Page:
In January this year, Uttar Pradesh chief minister Yogi Adityanath alleged that the Congress had pushed the poll-bound state of Karnataka five years back with its anti-development policies. Congress chief minister Siddaramaiah countered that the “Gujarat model of development” should give way to the ‘Karnataka model of development’.
A Mint analysis of a wide range of economic and development indicators shows that claims of both parties are exaggerated. While Karnataka does not seem to have taken a big march over other states in national rankings, it has also not regressed much over the past few years.
Karnataka’s share in national gross domestic product, or GDP, has increased slightly from the first year of the Siddaramaiah government—2013-14—even as it had declined during the BJP government from 2008-09 to 2012-13. But it should be noted that Karnataka’s share in India’s GDP under the Congress and BJP governments is not exactly comparable due to the shift to a new GDP series in 2011-12, which has led to increased estimates of the IT sector’s contribution to the economy, as reported by The Times of India.
However, the state’s share in the national manufacturing pie as well as in the national agricultural output has been declining. A change in regime and in the methodologies of estimating GDP growth has not affected this decline.
Karnataka’s progress in health and education has been limited over the past few years. Among 19 major states, Karnataka’s rank was unchanged in terms of literacy rate, for both men and women, in 2015-16 and in 2005-06—according to the National Family Health Survey (NFHS).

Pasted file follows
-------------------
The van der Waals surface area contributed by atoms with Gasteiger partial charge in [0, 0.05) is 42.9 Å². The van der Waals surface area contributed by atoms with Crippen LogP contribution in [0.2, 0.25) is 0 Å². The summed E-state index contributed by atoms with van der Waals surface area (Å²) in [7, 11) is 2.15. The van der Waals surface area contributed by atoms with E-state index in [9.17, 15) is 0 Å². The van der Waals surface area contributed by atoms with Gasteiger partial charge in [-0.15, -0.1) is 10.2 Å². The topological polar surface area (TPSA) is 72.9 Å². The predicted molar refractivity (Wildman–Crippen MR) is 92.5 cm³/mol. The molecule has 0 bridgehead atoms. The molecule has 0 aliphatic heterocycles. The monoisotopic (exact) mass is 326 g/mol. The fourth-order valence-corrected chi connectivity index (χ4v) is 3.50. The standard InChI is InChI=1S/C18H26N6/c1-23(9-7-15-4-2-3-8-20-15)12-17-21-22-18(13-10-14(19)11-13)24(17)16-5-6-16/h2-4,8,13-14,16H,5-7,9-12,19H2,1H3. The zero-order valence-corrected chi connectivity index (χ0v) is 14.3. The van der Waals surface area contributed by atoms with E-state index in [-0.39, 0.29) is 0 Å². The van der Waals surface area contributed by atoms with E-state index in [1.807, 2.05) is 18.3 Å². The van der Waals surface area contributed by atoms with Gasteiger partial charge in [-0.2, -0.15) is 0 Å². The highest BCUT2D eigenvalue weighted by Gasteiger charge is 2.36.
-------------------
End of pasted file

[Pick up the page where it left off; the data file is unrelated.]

Meanwhile, learning outcomes in terms of reading and arithmetic deteriorated, according to the Annual Status of Education Report (ASER). The reports show a declining share of students in rural areas in class VIII who are able to read standard II-level text between 2008 and 2016 even as the state continues to rank below the India average.
Karnataka’s improvement on infant mortality rate (IMR) and share of underweight children between 2005-06 and 2015-16 has been slower than the all-India average. While its ranking improved in the case of IMR, the state fell in its ranking of share of underweight children.
One reason for this could be the state’s relatively low spending on health and education sectors. As of 2017-18 (BE), Karnataka spent 11% of its aggregate expenditure on education and 3.8% on medical and public health and family welfare—lower than most other states in the country. This is a fallout of the state’s strong emphasis on fiscal discipline, according to Kshitija Joshi, assistant professor at the National Institute of Advanced Studies in Bengaluru.
“The consequence of stringent borrowing and spending is reflected in lower per capita expenditure on human development parameters,” said Joshi.
However, on many other aspects of material well-being, Karnataka has consistently been an above-average performer. In terms of access to household amenities, Karnataka’s performance has been better than the national average over the past decade.
Even in terms of physical infrastructure, Karnataka has consistently done well. Road density in Karnataka stood at 180.2 km per 100 sq km area in 2015-16, against the all-India average of 143 km per 100 sq km area. However, other regions are catching up and Karnataka has witnessed a decline in its proportionate share of road length post 2011-12.
Overall, the Congress government in Karnataka seems to have a mixed record. This perhaps explains why Siddaramaiah is banking on populist schemessuch as Anna Bhagya (free rice), Cycle Bhagya, etc. even while wooing the influential Lingayat community with a religious minority tag, to win the next elections in the state.livemint